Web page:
ST. PETERSBURG — The city is facing its fourth year of declining property tax revenue, setting the scene for another round of heated budget discussions and difficult cuts, Mayor Bill Foster said Thursday.
Property values are expected to drop by 10 percent, creating an $8.3 million hole in the budget. Rising city salaries could bring the total deficit to more than $12 million.
"It's going to come down to programs or staff," Foster told the council during a Thursday budget meeting. "It always does."
The estimated budget rollback follows a particularly dismal fiscal year, where city officials froze or cut the salaries of some non-union employees and trimmed Fire Department staffing levels in an effort to overcome an $18 million deficit in this year's $207 million general fund budget.
Patching up the 2011 budget with layoffs alone would equal about 160 positions, Budget Director Tim Finch said. The city has already eliminated 300 positions since 2001, he said.
At the start of Thursday's meeting, Foster urged the City Council not to get too carried away in its discussion of 2011 budget priorities.
"Don't talk about what you want," he said. "Talk about what you need."
Foster has asked city staff to review how to implement his campaign promise to adopt a service level budgeting process, which would require department managers to defend individual projected expenses. Currently, city officials generally base departmental budgets on prior expenses, adding any additional projected costs.
Foster wants at least five city departments to adopt service level budgeting this year to help unearth savings. Potential candidates: housing, neighborhood services, water and library departments. Police and fire would be exempt, he said.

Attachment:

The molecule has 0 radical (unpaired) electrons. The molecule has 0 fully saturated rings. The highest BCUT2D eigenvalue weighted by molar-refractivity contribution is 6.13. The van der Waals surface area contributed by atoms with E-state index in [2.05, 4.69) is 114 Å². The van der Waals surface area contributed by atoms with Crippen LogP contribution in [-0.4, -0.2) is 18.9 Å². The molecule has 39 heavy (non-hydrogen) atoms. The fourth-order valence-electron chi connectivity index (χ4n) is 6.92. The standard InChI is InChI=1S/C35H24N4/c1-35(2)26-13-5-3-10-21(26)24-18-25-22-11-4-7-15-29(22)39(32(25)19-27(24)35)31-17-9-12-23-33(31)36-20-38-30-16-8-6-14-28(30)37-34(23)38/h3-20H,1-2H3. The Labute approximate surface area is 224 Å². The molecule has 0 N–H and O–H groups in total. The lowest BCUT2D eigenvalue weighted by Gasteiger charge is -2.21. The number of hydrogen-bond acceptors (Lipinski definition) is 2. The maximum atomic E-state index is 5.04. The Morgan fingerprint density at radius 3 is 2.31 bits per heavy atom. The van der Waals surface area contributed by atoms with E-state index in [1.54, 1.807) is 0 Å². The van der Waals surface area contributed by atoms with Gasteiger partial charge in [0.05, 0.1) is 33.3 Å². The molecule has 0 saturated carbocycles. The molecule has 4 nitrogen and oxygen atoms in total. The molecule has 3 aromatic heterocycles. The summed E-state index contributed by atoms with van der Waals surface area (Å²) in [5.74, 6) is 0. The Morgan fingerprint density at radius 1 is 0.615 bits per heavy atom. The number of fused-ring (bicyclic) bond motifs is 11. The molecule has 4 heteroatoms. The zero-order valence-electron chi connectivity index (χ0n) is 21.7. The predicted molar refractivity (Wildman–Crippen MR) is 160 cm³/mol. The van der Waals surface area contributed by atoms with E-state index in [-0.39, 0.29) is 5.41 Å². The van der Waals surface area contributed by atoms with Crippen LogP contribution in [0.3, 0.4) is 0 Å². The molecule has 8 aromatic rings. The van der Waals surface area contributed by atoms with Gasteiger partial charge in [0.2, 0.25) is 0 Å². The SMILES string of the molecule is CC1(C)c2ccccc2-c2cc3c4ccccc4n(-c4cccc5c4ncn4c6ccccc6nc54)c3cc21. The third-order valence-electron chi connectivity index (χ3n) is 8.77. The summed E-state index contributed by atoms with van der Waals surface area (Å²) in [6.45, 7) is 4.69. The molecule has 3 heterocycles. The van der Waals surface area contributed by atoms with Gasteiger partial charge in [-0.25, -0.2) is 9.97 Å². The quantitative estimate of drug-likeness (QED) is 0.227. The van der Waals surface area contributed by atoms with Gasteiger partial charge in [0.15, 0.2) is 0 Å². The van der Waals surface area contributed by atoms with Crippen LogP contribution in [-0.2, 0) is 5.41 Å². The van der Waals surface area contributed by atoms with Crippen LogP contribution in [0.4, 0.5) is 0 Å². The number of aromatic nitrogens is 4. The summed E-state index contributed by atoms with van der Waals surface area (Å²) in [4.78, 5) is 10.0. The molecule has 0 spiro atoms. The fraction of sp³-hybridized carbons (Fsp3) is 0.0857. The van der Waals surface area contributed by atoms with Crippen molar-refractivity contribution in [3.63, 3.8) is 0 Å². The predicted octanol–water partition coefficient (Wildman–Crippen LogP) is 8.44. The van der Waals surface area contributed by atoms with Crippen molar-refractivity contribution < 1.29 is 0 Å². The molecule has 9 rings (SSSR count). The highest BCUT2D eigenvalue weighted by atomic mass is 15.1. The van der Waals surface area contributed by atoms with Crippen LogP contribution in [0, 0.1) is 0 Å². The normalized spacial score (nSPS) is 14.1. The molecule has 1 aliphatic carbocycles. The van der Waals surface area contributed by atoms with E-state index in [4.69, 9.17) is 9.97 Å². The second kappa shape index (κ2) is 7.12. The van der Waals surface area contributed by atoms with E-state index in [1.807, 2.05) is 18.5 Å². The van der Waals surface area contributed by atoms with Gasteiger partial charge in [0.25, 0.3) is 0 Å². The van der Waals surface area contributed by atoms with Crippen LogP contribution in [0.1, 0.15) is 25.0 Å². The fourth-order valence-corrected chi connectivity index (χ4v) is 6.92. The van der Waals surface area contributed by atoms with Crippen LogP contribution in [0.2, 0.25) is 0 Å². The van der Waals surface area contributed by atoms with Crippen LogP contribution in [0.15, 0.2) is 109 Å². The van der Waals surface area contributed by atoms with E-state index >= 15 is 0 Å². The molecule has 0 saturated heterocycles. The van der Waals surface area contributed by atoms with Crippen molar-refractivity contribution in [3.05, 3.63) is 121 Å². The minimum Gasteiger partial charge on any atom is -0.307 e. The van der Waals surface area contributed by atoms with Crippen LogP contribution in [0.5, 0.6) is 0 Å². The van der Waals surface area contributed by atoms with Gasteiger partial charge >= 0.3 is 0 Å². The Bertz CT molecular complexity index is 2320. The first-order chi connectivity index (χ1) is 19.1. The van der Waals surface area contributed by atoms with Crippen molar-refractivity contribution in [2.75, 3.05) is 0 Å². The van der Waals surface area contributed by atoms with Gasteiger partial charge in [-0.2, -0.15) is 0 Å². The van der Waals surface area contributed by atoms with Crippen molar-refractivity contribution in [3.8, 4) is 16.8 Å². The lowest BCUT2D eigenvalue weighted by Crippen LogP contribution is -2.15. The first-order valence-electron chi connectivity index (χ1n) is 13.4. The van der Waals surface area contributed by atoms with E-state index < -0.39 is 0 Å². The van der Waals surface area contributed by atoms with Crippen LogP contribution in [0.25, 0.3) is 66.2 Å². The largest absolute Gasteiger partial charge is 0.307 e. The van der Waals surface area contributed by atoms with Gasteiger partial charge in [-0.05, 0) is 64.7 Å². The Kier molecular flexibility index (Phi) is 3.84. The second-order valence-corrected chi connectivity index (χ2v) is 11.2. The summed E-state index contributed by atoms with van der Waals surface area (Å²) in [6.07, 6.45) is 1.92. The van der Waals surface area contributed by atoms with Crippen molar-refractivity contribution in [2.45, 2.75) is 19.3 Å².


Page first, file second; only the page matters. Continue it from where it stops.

Many council members asked Foster to protect recreation, public safety and job creation programs.
"Anything that is economic development, economic health, I think it is pretty obvious that is a top priority," said council member Karl Nurse.
To free up new dollars, council members suggested city staff eliminate or reduce annual subsidies earmarked for public buildings, such as the Mahaffey Theater, Port and Pier.
There was little talk of new funding initiatives.
Council member Wengay Newton recommended city staff rebid city contracts and push for better deals. Any savings could go toward a new year-round youth employment program and a teen recreation center, he said.
Council member Steve Kornell said Pinellas County's proposed recycling program could be implemented citywide at no cost. He also urged city staff to seek more grants.
Several council members also called on Foster to find money for a new kitchen at the Mahaffey Theater to give the performing arts center a competitive boost, as recommended in a recent independent analysis of the venue.
Foster said he plans to establish a task force to help guide the theater's future.
At this, several council members balked.
"I don't want to see another task force," said Chairwoman Leslie Curran. "I think we know what needs to be done."
Cristina Silva can be reached at (727) 893-8846 or firstname.lastname@example.org.